Nevertheless, illegal aliens from Ireland continue to arrive to steal American jobs, like they were entitled to do so because of the history of Irish immigration (legal) to this country.
Interestingly, Irish complained loud and long about the immigration to their own country during its brief boom. The Irish expressed anger about the quarter million Poles who had flocked to the tiny island for job opportunities, as well as diverse thousands of others. It’s not surprising then that a 2009 Ireland survey discovered a preference for limits: Seven out of 10 favour immigration restrictions.
Yet the illegal Irish think it is totally swell to impose themselves on the American job market and steal employment that by law belongs to US citizens. Arrogant Paddy-pests do it largely because there is no jail time for job theft; the worst punishment is a free ride home.
In addition, they can hook in to existing social networks to find work quickly – just like illegal Mexicans and other invasive moochers.
What’s needed is national expansion of Operation Streamline, a Zero-Tolerance program which started in the Del Rio Sector and has been hugely successful. Rather than being held briefly and then released to try again, illegal border crossers are prosecuted and jailed. Funny how well punishment works as a deterrent.
Since the Irish generally enter with temp visas and then never leave, universal workplace eligibility checks are needed, with the application of Operation Streamline to those found to be illegal aliens.
New York, New Work: The New Irish Exodus, Sky News, December 24, 2010See? Illegal Irish think they are so special that unemployed Americans should just get out of their way to paychecks.
The number of people travelling from Ireland to New York to find work is rising, according to the city’s Irish community leaders.
Faced with 13.5% unemployment at home, many young people are travelling in on tourist visas and picking up jobs as undocumented workers in the construction or hospitality industries.
Sky News Online spoke to three Irish community and immigration centres in areas with large Irish populations, and all said there is strong anecdotal evidence that numbers have risen in the past 12 months.
Paul Finnegan, executive director of the New York Irish Centre in Queens, said requests for advice and assistance have increased tenfold in the past year. [CONTACT — phone: (718) 482-0909; Email form]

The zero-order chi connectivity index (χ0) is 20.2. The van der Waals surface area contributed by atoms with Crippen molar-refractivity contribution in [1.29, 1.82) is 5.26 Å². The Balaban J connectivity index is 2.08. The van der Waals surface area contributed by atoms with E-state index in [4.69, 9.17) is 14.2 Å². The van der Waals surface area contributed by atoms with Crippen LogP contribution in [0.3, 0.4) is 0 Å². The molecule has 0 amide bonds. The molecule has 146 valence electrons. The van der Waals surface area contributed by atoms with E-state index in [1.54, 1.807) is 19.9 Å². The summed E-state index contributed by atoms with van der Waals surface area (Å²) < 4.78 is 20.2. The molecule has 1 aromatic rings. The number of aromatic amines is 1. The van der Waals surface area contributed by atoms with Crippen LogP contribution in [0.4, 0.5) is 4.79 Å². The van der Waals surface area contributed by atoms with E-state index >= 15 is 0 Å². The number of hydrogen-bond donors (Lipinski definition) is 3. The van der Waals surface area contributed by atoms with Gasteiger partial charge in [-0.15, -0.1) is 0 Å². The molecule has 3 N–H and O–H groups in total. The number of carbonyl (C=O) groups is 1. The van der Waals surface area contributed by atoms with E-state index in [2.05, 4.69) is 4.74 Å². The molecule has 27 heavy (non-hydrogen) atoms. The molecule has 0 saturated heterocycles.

”I talk about the fact that pubs, which are always gathering places for the Irish and many other nations, in recent years have seen a new surge of crowds going to them around New York,” he said.
”I look around and I know that there are young men and women there that would not have the opportunity to get a green card.
”I’m not saying that they’ve overstayed their visitor’s visa, I’m just saying that I’m observing huge numbers that I have not seen in before.”
Vanessa, who did not want to be fully identified, came into the States on a tourist visa and now works illegally in a restaurant in New York.
She told Sky News Online: ”I got laid off at home from my job so I decided to come over here because I knew that I’d get work here even though I wouldn’t be legal.
”I had to come away and get work because I wasn’t willing to stay at home on the dole. I was at college for four years and got my degree, and I just couldn’t face not being in work.
”I have a couple of friends who are left in Ireland now and they just feel like they’re being left behind, so they’re saving their social welfare to flee the country.”
By September 2009 more people were leaving Ireland than arriving, and by April 2010 net migration was the highest since the recession-hit 80s.
The best available official estimate for numbers of Irish in New York, both legal and undocumented, comes from the US Census Bureau, which put the figure at 29,647 in 2009.
Orla Kelleher, the executive director of the Aisling Irish Community Centre based in Queens and The Bronx, thinks the true number is probably much higher.
”Based on what we are seeing there has been a big increase,” she said.
”The vast majority of the well established Irish community are here legally, but there are always those who are willing to take risks with their immigration status.”
Ciaran Staunton owns a well-known Irish bar in Manhattan and lobbies the US government to improve immigration laws for Irish people.
”America’s always been an escape valve for Ireland,” he said. [CONTACT firstname.lastname@example.org]
”Everyone in Ireland has relations here and most of them will get work as soon as they arrive because there’s someone looking out for them.
”In the last number of months we’ve seen a big influx of young Irish people.
”They’ve said ”Well, we’ve two choices. The choice is either stay in Ireland, legal, unemployed, with no certainty for the future, or get a job, chance our arm in America, perhaps undocumented, but as most of our friends have jobs, let’s come over there and try it’.”